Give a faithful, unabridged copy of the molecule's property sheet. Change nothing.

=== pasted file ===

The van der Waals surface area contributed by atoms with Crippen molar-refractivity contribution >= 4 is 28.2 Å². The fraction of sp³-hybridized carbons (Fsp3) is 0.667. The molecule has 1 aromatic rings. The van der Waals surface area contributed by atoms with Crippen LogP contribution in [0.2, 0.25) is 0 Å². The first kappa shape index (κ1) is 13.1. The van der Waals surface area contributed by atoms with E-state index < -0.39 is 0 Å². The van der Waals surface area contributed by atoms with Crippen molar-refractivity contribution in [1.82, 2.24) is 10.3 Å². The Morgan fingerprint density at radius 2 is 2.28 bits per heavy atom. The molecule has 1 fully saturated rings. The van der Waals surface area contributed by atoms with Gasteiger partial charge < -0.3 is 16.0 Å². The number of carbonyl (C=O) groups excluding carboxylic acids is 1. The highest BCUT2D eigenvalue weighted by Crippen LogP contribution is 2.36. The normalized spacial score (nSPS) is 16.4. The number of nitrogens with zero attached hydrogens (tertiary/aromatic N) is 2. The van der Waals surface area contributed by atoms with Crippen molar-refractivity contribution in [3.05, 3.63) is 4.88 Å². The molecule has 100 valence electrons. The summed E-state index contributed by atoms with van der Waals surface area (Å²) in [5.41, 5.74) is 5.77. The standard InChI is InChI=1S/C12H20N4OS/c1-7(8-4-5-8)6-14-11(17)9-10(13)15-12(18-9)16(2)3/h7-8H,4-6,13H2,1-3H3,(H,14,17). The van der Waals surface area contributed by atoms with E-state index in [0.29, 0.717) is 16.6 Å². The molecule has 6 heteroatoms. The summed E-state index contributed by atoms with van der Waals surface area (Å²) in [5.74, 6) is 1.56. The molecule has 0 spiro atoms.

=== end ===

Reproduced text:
The van der Waals surface area contributed by atoms with Crippen molar-refractivity contribution >= 4 is 28.2 Å². The fraction of sp³-hybridized carbons (Fsp3) is 0.667. The molecule has 1 aromatic rings. The van der Waals surface area contributed by atoms with Crippen LogP contribution in [0.2, 0.25) is 0 Å². The first kappa shape index (κ1) is 13.1. The van der Waals surface area contributed by atoms with E-state index < -0.39 is 0 Å². The van der Waals surface area contributed by atoms with Crippen molar-refractivity contribution in [1.82, 2.24) is 10.3 Å². The Morgan fingerprint density at radius 2 is 2.28 bits per heavy atom. The molecule has 1 fully saturated rings. The van der Waals surface area contributed by atoms with Gasteiger partial charge < -0.3 is 16.0 Å². The number of carbonyl (C=O) groups excluding carboxylic acids is 1. The highest BCUT2D eigenvalue weighted by Crippen LogP contribution is 2.36. The normalized spacial score (nSPS) is 16.4. The number of nitrogens with zero attached hydrogens (tertiary/aromatic N) is 2. The van der Waals surface area contributed by atoms with Crippen molar-refractivity contribution in [3.05, 3.63) is 4.88 Å². The molecule has 100 valence electrons. The summed E-state index contributed by atoms with van der Waals surface area (Å²) in [5.41, 5.74) is 5.77. The standard InChI is InChI=1S/C12H20N4OS/c1-7(8-4-5-8)6-14-11(17)9-10(13)15-12(18-9)16(2)3/h7-8H,4-6,13H2,1-3H3,(H,14,17). The van der Waals surface area contributed by atoms with E-state index in [0.29, 0.717) is 16.6 Å². The molecule has 6 heteroatoms. The summed E-state index contributed by atoms with van der Waals surface area (Å²) in [5.74, 6) is 1.56. The molecule has 0 spiro atoms.